Contraception: an update on implants and emergencies
In the second of his series, Professor John Guillebaud details the latest advice on implants, IUDs and emergencies
Impanon is a single 40mm x 2mm subdermal rod releasing etonogestrel – the biologically active metabolite of desogestrel – over three years. To date its effectiveness when actually inserted, assuming the insertion is not too late in a conception cycle, is unmatched by any other method.
In studies, mean insertion and removal times were well under five minutes. Special insertion training is vital. Frequent or prolonged bleeds affect around a fifth of users at one year. But there are no current worries over low estradiol levels (see below), so the high amenorrhoea rate is a bonus!
If put in too deep removal can be complex. Practitioners should contact Organon for advice about such cases and ultrasound guidance.
If irregular bleeding is unacceptable consider a trial of a suitable 20-30µg COC (if not contraindicated) for two-three cycles. Mercilon contains the same progestogen as Implanon and usually controls the bleeding while the tablets are being taken, with withdrawal bleeds.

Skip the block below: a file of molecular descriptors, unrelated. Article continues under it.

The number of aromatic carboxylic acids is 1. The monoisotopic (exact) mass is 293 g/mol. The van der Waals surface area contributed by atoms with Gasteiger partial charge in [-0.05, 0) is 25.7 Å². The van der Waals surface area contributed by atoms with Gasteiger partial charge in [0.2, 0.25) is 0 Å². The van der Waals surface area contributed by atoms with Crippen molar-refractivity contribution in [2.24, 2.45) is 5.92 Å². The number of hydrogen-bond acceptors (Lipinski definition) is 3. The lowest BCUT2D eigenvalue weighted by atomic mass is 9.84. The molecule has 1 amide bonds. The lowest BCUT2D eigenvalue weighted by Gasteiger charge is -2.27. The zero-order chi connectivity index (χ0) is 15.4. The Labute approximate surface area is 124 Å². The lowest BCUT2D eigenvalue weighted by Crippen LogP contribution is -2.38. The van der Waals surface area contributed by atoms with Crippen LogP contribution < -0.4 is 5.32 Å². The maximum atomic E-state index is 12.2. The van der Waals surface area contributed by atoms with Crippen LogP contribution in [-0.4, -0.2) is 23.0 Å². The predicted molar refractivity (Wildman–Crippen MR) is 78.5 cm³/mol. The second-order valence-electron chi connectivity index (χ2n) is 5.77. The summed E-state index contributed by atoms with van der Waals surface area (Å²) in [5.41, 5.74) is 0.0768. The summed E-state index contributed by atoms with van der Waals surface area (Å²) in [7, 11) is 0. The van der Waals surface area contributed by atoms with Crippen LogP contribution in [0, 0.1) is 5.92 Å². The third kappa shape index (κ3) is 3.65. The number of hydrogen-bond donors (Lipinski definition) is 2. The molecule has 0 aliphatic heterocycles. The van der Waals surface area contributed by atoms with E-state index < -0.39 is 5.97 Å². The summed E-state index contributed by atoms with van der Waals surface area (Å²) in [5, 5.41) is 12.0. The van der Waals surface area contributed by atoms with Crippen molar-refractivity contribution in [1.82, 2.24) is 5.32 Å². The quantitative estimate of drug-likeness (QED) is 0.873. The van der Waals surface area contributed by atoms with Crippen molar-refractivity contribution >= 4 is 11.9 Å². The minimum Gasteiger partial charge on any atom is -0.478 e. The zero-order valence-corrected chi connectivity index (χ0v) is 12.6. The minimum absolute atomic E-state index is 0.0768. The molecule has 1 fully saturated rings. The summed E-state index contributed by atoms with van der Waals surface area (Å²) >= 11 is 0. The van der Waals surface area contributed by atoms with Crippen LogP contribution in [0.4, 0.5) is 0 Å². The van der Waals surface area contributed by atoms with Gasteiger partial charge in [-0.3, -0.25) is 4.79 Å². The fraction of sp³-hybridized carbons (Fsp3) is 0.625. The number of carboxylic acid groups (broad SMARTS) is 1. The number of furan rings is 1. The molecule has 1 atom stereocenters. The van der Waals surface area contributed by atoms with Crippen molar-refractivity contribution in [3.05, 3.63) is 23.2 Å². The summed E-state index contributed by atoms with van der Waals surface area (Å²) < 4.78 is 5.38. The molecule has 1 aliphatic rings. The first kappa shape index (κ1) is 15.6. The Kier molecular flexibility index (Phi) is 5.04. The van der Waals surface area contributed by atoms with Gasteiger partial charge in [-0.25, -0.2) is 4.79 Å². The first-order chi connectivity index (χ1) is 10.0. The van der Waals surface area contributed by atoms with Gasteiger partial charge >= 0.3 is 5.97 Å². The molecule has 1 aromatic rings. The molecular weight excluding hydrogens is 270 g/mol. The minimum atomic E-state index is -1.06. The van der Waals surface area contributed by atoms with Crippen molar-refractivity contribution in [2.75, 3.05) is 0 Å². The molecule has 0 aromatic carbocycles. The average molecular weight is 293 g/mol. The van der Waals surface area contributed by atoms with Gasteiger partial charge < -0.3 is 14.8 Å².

Thereafter the woman may (or may not) achieve an acceptable bleeding pattern, though it always goes back to being less regular than on the COC. If the combined pill is contraindicated, in selected cases it is acceptably safe to use a similar cyclical course of a natural estrogen, preferably transdermally.
The blood levels of etonogestrel were lower in obese women and it has been suggested that in those over 100kg it may be appropriate to discuss replacing their Implanon early. But there were no failures at all in the pre-marketing trials, so if a 100kg woman is amenorrhoeic – which suggests continuing anovulation – she may continue with the implant to the end of the third year. Under 100kg I would not even discuss the point, unless raised by the patient.
Enzyme inducers lower the blood levels of etonogestrel, so the manufacturer recommends 'an additional contraceptive' but not two Implanons. The obvious progestogen-only pill as the chosen added method would be Cerazette, though on a named-patient basis (see p141 of ref1 or p535 of ref2) as this use is unlicensed. Condoms or Delfen foam are other options.
But if the woman is to be on an enzyme inducer long-term Mirena might be a better as well as a cheaper choice.
Depot medroxyprogesterone acetate (DMPA)
The injection frequency is 150mg every 12 weeks whether or not a woman is on an enzyme-inducer.
For late injections, I advise:
l Up to seven days late – give next dose, plus condoms for the next seven days
l Eight-14 days late, pregnancy test negative – give next dose with emergency contraception (if sexually exposed), plus condoms for next seven days